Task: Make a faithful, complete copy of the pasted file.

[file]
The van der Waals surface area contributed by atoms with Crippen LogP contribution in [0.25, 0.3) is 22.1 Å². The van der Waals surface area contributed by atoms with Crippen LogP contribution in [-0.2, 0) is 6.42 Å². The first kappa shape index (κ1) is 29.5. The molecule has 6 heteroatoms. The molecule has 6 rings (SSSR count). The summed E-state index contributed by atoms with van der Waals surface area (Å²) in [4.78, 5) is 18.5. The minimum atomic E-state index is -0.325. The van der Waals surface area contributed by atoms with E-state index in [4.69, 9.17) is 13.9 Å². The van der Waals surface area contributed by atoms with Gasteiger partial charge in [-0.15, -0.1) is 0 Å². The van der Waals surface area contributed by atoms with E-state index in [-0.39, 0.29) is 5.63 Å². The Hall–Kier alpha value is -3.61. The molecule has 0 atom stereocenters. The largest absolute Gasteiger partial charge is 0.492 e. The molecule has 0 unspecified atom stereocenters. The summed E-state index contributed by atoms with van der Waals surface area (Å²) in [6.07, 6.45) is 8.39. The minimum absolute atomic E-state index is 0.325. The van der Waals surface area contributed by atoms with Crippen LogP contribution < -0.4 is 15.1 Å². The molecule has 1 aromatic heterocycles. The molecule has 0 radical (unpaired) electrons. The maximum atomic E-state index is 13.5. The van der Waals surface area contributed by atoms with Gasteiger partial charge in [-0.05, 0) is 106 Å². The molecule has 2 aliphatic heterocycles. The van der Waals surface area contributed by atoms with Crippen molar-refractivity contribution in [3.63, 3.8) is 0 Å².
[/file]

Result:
The van der Waals surface area contributed by atoms with Crippen LogP contribution in [0.25, 0.3) is 22.1 Å². The van der Waals surface area contributed by atoms with Crippen LogP contribution in [-0.2, 0) is 6.42 Å². The first kappa shape index (κ1) is 29.5. The molecule has 6 heteroatoms. The molecule has 6 rings (SSSR count). The summed E-state index contributed by atoms with van der Waals surface area (Å²) in [4.78, 5) is 18.5. The minimum atomic E-state index is -0.325. The van der Waals surface area contributed by atoms with E-state index in [4.69, 9.17) is 13.9 Å². The van der Waals surface area contributed by atoms with Gasteiger partial charge in [-0.15, -0.1) is 0 Å². The van der Waals surface area contributed by atoms with E-state index in [-0.39, 0.29) is 5.63 Å². The Hall–Kier alpha value is -3.61. The molecule has 0 atom stereocenters. The largest absolute Gasteiger partial charge is 0.492 e. The molecule has 0 unspecified atom stereocenters. The summed E-state index contributed by atoms with van der Waals surface area (Å²) in [6.07, 6.45) is 8.39. The minimum absolute atomic E-state index is 0.325. The van der Waals surface area contributed by atoms with Crippen LogP contribution < -0.4 is 15.1 Å². The molecule has 1 aromatic heterocycles. The molecule has 0 radical (unpaired) electrons. The maximum atomic E-state index is 13.5. The van der Waals surface area contributed by atoms with Gasteiger partial charge in [-0.05, 0) is 106 Å². The molecule has 2 aliphatic heterocycles. The van der Waals surface area contributed by atoms with Crippen molar-refractivity contribution in [3.63, 3.8) is 0 Å².